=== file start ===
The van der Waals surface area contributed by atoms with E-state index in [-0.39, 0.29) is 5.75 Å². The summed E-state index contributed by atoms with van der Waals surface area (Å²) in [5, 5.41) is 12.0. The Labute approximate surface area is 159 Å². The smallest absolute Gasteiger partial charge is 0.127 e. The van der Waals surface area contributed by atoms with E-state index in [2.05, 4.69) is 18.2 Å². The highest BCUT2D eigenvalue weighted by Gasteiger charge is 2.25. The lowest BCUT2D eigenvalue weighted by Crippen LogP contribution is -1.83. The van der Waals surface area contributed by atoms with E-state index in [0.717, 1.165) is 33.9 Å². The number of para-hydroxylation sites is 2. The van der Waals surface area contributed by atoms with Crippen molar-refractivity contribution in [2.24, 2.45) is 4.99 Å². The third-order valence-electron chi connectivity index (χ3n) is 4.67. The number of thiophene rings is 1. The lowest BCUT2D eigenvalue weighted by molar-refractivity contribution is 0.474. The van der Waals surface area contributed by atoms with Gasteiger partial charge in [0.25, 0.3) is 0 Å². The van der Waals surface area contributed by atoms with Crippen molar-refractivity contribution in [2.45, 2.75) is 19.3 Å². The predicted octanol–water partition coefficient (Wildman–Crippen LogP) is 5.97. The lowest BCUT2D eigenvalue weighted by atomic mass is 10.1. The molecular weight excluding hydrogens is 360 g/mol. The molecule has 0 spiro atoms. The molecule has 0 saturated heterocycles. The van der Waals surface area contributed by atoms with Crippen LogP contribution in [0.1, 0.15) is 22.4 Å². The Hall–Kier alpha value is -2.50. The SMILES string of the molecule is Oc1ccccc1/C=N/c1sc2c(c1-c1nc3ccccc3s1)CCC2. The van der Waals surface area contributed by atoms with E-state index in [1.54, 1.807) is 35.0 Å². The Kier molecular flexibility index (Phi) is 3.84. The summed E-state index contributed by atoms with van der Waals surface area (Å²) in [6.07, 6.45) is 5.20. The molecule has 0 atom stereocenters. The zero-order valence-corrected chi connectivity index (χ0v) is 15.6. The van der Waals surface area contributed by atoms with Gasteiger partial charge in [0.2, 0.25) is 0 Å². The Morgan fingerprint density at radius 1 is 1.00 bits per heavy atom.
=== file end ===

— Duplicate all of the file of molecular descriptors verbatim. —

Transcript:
The van der Waals surface area contributed by atoms with E-state index in [-0.39, 0.29) is 5.75 Å². The summed E-state index contributed by atoms with van der Waals surface area (Å²) in [5, 5.41) is 12.0. The Labute approximate surface area is 159 Å². The smallest absolute Gasteiger partial charge is 0.127 e. The van der Waals surface area contributed by atoms with E-state index in [2.05, 4.69) is 18.2 Å². The highest BCUT2D eigenvalue weighted by Gasteiger charge is 2.25. The lowest BCUT2D eigenvalue weighted by Crippen LogP contribution is -1.83. The van der Waals surface area contributed by atoms with E-state index in [0.717, 1.165) is 33.9 Å². The number of para-hydroxylation sites is 2. The van der Waals surface area contributed by atoms with Crippen molar-refractivity contribution in [2.24, 2.45) is 4.99 Å². The third-order valence-electron chi connectivity index (χ3n) is 4.67. The number of thiophene rings is 1. The lowest BCUT2D eigenvalue weighted by molar-refractivity contribution is 0.474. The van der Waals surface area contributed by atoms with Gasteiger partial charge in [0.25, 0.3) is 0 Å². The van der Waals surface area contributed by atoms with Crippen molar-refractivity contribution in [2.45, 2.75) is 19.3 Å². The predicted octanol–water partition coefficient (Wildman–Crippen LogP) is 5.97. The lowest BCUT2D eigenvalue weighted by atomic mass is 10.1. The molecular weight excluding hydrogens is 360 g/mol. The molecule has 0 spiro atoms. The molecule has 0 saturated heterocycles. The van der Waals surface area contributed by atoms with Crippen LogP contribution in [0.1, 0.15) is 22.4 Å². The Hall–Kier alpha value is -2.50. The SMILES string of the molecule is Oc1ccccc1/C=N/c1sc2c(c1-c1nc3ccccc3s1)CCC2. The van der Waals surface area contributed by atoms with E-state index in [1.54, 1.807) is 35.0 Å². The Kier molecular flexibility index (Phi) is 3.84. The summed E-state index contributed by atoms with van der Waals surface area (Å²) in [6.07, 6.45) is 5.20. The molecule has 0 atom stereocenters. The zero-order valence-corrected chi connectivity index (χ0v) is 15.6. The van der Waals surface area contributed by atoms with Gasteiger partial charge in [0.2, 0.25) is 0 Å². The Morgan fingerprint density at radius 1 is 1.00 bits per heavy atom.